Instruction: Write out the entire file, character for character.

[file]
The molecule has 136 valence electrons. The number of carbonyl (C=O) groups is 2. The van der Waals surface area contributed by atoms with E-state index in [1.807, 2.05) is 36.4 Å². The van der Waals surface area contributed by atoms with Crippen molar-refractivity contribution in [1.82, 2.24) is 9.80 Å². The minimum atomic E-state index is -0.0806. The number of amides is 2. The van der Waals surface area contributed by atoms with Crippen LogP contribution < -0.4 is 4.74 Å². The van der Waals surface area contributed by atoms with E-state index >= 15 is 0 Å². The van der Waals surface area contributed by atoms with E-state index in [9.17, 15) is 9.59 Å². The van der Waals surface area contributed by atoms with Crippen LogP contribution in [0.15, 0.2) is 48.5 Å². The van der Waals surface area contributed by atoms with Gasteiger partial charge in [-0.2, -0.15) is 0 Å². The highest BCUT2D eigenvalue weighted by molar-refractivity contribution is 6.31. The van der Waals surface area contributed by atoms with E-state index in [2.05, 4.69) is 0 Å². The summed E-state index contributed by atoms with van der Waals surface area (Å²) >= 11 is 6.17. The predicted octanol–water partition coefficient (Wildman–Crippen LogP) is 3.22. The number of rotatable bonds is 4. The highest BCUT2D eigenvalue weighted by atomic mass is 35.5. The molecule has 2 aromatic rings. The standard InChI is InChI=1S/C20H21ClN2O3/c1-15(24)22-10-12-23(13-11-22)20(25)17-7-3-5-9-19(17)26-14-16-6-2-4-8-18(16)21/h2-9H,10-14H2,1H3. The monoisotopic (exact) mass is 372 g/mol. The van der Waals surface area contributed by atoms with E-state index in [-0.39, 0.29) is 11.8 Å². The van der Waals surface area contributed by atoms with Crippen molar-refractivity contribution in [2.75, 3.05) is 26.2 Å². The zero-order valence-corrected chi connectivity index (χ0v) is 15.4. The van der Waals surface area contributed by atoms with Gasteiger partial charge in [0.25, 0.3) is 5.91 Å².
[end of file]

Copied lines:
The molecule has 136 valence electrons. The number of carbonyl (C=O) groups is 2. The van der Waals surface area contributed by atoms with E-state index in [1.807, 2.05) is 36.4 Å². The van der Waals surface area contributed by atoms with Crippen molar-refractivity contribution in [1.82, 2.24) is 9.80 Å². The minimum atomic E-state index is -0.0806. The number of amides is 2. The van der Waals surface area contributed by atoms with Crippen LogP contribution < -0.4 is 4.74 Å². The van der Waals surface area contributed by atoms with E-state index >= 15 is 0 Å². The van der Waals surface area contributed by atoms with E-state index in [9.17, 15) is 9.59 Å². The van der Waals surface area contributed by atoms with Crippen LogP contribution in [0.15, 0.2) is 48.5 Å². The van der Waals surface area contributed by atoms with Gasteiger partial charge in [-0.2, -0.15) is 0 Å². The highest BCUT2D eigenvalue weighted by molar-refractivity contribution is 6.31. The van der Waals surface area contributed by atoms with E-state index in [2.05, 4.69) is 0 Å². The summed E-state index contributed by atoms with van der Waals surface area (Å²) >= 11 is 6.17. The predicted octanol–water partition coefficient (Wildman–Crippen LogP) is 3.22. The number of rotatable bonds is 4. The highest BCUT2D eigenvalue weighted by atomic mass is 35.5. The molecule has 2 aromatic rings. The standard InChI is InChI=1S/C20H21ClN2O3/c1-15(24)22-10-12-23(13-11-22)20(25)17-7-3-5-9-19(17)26-14-16-6-2-4-8-18(16)21/h2-9H,10-14H2,1H3. The monoisotopic (exact) mass is 372 g/mol. The van der Waals surface area contributed by atoms with E-state index in [-0.39, 0.29) is 11.8 Å². The van der Waals surface area contributed by atoms with Crippen molar-refractivity contribution in [2.75, 3.05) is 26.2 Å². The zero-order valence-corrected chi connectivity index (χ0v) is 15.4. The van der Waals surface area contributed by atoms with Gasteiger partial charge in [0.25, 0.3) is 5.91 Å².